it out, things like that, but every time it came time to do a
new album and they were asked if they wanted to work with me again
they'd say 'oh yeah, o.k'. We ended up did four of them together."
After a one-off single for EMI, Ramona , and an aborted album
with producer Trevor Lucas, the reformed Dragon signed up with
Mercury/Polydor (their original company from the New Zealand cosmic
wonder days) and settled down to some serious, focused hit making,
again becoming one of the most reliable sources of classy chart
hits in the country, with an exceptionally distinctive sound of
crisp melody and gritty emotional texture.
Ive come to believe that there actually is a Dragon Sound,
said Todd in 1989. We dont go after it but what we do ends up
on the record sounding that way. Its really weird; sometimes we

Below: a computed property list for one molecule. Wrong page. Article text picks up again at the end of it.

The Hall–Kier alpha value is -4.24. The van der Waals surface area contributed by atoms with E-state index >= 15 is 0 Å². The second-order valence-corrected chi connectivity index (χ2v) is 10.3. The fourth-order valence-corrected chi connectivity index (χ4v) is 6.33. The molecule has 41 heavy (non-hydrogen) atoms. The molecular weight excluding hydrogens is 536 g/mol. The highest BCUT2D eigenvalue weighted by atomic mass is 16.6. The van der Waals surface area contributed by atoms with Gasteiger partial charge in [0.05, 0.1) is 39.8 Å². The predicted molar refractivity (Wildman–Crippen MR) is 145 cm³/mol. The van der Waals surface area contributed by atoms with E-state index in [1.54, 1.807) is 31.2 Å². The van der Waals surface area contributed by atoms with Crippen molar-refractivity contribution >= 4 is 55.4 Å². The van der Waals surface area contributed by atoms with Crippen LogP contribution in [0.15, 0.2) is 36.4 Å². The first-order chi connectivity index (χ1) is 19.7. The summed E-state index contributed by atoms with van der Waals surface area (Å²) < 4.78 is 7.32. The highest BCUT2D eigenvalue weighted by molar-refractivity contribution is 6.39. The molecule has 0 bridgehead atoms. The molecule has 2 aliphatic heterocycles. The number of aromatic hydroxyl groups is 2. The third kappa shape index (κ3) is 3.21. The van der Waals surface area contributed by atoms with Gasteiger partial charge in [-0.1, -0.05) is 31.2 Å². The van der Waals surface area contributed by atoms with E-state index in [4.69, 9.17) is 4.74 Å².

put songs down and hey dont sound like Dragon at all.
Then we muck around with it for a bit and it suddenly becomes
Dragon, though we cant put our finger on what it is we did to
make it happen. From Marc's view: Our polarisation results in
a creative tension and thats how our ideas get sort of mutated
into a distinctive sound, without us even being aware of it at
This sound reached its peak with the irresistible 1983 national
number two hit Rain , a song which slightly fractured the reformation.
Drummer Kerry Jacobsen, much given to the bluesy-boogie side of
the band, basically said "what is this Rain shit?" and
took his leave. He was replaced by former XTC member Terry Chambers.